Postpartum Care: How Do I Prevent Wrist Pain After Childbirth? - Sunday Hug

Postpartum Care: How Do I Prevent Wrist Pain After Childbirth?

Question of the Day

I hear a lot of stories about wrist pain while taking care of a newborn baby. How can I prevent wrist pain? I'm also curious about how to deal with it.

One of the most difficult problems for new mothers is wrist pain. Before we had babies, there wasn't a lot of lifting of objects weighing around 2-4 kg. However, after giving birth, you might be always holding and comforting a baby who weighs 2 to 4 kg, often using your wrist and hand strength.

How to Prevent Wrist Pain

1. Continue to exercise to increase wrist strength!

What causes wrist pain in mothers? This is usually due to a lack of strength. Women who have strong muscle mass and have been playing sports throughout school have a much faster postpartum recovery than women who have been less active. We recommend that you do a lot of yoga during pregnancy, and do frequent stretching to develop wrist strength.

wrist pain

2. Get rid of the habit of putting your hands on the floor.

Some people get up by pushing their hands against the ground when they get up from sitting. If you do this without also developing your wrist strength through exercise, pressure will be applied directly to your wrist. Think about your daily lifestyle. Do you habitually put your wrists on the floor to get up from sitting?

Before having a baby, it is good to check and correct these lifestyle habits in advance.

Tip: Ask another family member to tell you to stop whenever you do a habit that places unnecessary pressure on your wrist. This can help you avoid habitually repeating the same behaviour over and over again.

3. Be careful right after childbirth.

When you go to the hospital room after giving birth, you might notice that the bed in the hospital room is a little high. Whether you had a cesarean section or a vaginal delivery, after giving birth to a baby, it’s not surprising that your lower body hurts a lot. Since you can't use my lower body properly, you may use your hands and arms a lot more.

So, be aware of this situation and ask for help from your family or husband as much as possible. When you get up from or onto the bed in the hospital room, do not go up on your own, but with someone else's support.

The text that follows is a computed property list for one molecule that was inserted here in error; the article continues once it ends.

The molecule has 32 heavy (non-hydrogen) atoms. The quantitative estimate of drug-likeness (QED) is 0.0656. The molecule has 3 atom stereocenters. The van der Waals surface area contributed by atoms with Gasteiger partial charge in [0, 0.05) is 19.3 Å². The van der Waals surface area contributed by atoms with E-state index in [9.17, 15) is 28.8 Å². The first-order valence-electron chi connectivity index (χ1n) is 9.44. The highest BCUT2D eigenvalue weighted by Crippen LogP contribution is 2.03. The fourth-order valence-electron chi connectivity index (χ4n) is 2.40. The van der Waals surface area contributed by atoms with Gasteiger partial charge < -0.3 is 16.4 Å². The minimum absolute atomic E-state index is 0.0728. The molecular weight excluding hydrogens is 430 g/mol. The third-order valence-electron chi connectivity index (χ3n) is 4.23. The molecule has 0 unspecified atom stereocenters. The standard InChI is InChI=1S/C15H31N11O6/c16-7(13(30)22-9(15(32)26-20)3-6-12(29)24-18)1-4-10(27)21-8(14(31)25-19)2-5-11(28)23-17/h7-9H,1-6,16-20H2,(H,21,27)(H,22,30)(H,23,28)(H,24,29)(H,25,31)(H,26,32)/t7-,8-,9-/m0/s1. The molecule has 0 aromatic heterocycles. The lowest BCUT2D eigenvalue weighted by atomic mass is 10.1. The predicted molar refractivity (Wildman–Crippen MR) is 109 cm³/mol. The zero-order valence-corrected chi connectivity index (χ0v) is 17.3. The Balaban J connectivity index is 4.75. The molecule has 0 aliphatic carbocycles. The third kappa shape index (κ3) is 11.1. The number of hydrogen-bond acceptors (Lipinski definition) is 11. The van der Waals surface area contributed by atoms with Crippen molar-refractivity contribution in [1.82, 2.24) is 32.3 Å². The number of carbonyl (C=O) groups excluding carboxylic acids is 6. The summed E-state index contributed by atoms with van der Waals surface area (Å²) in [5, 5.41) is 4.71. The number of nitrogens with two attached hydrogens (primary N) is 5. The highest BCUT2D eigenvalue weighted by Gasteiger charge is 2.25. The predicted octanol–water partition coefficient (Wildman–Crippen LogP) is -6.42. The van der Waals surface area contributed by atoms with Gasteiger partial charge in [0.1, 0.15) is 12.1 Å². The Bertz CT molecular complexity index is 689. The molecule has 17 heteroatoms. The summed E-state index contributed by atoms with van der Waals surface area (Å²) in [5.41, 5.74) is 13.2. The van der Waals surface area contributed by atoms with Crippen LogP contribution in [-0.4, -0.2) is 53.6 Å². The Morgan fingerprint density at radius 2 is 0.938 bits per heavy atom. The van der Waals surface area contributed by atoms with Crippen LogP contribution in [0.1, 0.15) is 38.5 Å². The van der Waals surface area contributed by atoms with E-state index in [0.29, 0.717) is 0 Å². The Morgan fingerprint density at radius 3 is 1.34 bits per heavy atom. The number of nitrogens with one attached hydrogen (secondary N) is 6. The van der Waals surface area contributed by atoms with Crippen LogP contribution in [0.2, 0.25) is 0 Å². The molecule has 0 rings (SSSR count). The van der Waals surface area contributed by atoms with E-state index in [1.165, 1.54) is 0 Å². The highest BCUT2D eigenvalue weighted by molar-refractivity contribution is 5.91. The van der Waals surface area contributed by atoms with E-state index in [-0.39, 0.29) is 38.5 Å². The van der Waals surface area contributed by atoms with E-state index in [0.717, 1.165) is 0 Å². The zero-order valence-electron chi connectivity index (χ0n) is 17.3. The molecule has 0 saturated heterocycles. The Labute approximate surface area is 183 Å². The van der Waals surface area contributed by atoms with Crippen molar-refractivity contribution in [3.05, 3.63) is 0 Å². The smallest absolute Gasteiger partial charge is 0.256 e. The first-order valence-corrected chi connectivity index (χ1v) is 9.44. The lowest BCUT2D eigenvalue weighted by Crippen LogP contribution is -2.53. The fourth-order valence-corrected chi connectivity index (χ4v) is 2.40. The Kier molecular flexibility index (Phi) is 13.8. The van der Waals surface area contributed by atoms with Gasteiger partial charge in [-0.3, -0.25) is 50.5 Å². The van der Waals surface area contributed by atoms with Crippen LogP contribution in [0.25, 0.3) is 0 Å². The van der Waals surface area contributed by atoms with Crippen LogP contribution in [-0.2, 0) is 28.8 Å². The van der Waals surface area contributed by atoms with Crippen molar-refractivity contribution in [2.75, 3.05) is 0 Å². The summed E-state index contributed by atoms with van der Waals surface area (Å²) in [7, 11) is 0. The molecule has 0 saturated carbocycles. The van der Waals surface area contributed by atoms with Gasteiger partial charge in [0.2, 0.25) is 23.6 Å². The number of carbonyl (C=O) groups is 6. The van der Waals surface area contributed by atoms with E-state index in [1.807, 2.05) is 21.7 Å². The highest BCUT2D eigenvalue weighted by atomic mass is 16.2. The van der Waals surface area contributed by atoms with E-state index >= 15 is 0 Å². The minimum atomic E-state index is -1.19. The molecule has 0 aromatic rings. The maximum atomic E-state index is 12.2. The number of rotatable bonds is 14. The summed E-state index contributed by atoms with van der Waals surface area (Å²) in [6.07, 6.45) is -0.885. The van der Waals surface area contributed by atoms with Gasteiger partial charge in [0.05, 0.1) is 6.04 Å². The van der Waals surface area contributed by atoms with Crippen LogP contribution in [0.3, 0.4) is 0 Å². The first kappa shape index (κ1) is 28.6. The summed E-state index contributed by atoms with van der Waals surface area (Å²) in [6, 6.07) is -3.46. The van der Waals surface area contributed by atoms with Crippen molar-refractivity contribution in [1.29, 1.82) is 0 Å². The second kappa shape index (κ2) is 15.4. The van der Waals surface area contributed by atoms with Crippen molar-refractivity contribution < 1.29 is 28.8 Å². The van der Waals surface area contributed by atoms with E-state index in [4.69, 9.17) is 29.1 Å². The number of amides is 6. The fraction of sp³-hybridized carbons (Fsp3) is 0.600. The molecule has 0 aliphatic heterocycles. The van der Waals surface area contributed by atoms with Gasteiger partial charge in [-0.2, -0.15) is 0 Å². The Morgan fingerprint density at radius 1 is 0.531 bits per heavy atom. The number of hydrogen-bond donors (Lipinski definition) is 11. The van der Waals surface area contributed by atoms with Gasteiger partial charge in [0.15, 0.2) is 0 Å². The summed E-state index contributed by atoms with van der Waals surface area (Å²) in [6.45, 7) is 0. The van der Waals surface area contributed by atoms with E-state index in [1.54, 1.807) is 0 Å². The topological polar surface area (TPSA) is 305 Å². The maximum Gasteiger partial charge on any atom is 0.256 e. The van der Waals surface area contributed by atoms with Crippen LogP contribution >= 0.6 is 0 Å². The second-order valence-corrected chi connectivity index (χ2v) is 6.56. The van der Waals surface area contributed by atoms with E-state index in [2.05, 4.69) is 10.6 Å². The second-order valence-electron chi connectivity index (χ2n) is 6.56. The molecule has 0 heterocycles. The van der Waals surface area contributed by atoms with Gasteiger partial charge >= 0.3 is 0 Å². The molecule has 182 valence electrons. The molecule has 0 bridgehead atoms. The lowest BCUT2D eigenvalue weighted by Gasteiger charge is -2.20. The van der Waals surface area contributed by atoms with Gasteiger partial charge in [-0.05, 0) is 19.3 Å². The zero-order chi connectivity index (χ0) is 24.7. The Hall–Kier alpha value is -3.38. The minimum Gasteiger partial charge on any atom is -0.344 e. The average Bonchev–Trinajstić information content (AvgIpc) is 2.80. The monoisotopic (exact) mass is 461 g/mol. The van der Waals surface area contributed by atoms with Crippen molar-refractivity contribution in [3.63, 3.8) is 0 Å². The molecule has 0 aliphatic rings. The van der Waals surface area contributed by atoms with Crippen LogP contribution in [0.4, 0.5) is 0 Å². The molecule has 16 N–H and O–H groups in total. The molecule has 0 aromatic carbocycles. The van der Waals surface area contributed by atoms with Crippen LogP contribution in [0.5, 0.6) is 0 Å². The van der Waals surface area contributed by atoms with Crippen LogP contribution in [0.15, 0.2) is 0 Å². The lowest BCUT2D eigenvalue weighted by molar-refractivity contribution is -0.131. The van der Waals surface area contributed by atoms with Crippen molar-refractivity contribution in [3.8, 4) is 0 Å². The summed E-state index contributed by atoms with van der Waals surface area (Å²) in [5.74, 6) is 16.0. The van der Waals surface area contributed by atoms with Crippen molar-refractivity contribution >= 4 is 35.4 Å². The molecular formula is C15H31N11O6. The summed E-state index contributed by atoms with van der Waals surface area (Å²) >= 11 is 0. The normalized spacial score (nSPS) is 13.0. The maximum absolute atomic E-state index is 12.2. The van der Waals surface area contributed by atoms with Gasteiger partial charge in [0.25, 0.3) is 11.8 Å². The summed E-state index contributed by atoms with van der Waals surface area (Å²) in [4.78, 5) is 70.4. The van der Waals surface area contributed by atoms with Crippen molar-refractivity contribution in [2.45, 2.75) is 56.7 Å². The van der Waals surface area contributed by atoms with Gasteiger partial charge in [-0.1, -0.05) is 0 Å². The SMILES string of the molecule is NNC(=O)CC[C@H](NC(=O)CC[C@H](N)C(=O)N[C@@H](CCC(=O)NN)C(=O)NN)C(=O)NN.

mother holding her baby

Tip: From immediately after childbirth, consciously be careful about using joints such as wrists. You can reduce behaviours that can involuntarily put a strain on your wrists. If you need to lift heavy objects or wash the dishes, ask someone else to help you.

4. Hold your baby in the correct position.

When holding a baby, be careful not to bend your wrist for a long time. Think of it as holding the baby using your forearm strength instead of your wrist. Hold the baby as close to your body as possible and support the baby with your body. When breastfeeding, use a nursing cushion to relieve the baby's weight, and if your arm hurts, change your posture to reduce the burden on your wrist.

# Parenting advice from Director Hyang-Hwa Kwon

What if your wrists are already starting to hurt?

The best way to do this is to avoid using your wrists as much as possible. You can wear a support bandage, but if you wear the bandage for a long time, your blood circulation and the pain may get worse. Wear a bandage when holding your baby (this reduces wrist flexion) and take it off when resting or sleeping.

mother holding her baby

After consulting with a specialist, you might find that it is necessary to receive physical therapy and use a hot pack or paraffin poultice at home. Buying a paraffin poultice is also an option. It is a device that melts solid paraffin wax to use to soak painful areas such as wrists or ankles to warm them up.

It is good because it distributes heat evenly to joints with a lot of flexion such as the wrist. However, as this poultice is an auxiliary treatment, if your symptoms are severe, you should visit a hospital for an accurate diagnosis.

Author: Kwon Hyang-hwa
- Newborn Childcare Coach
- IBCLC International Breastfeeding Specialist
- Worked as the director of a postpartum care center for 10 years.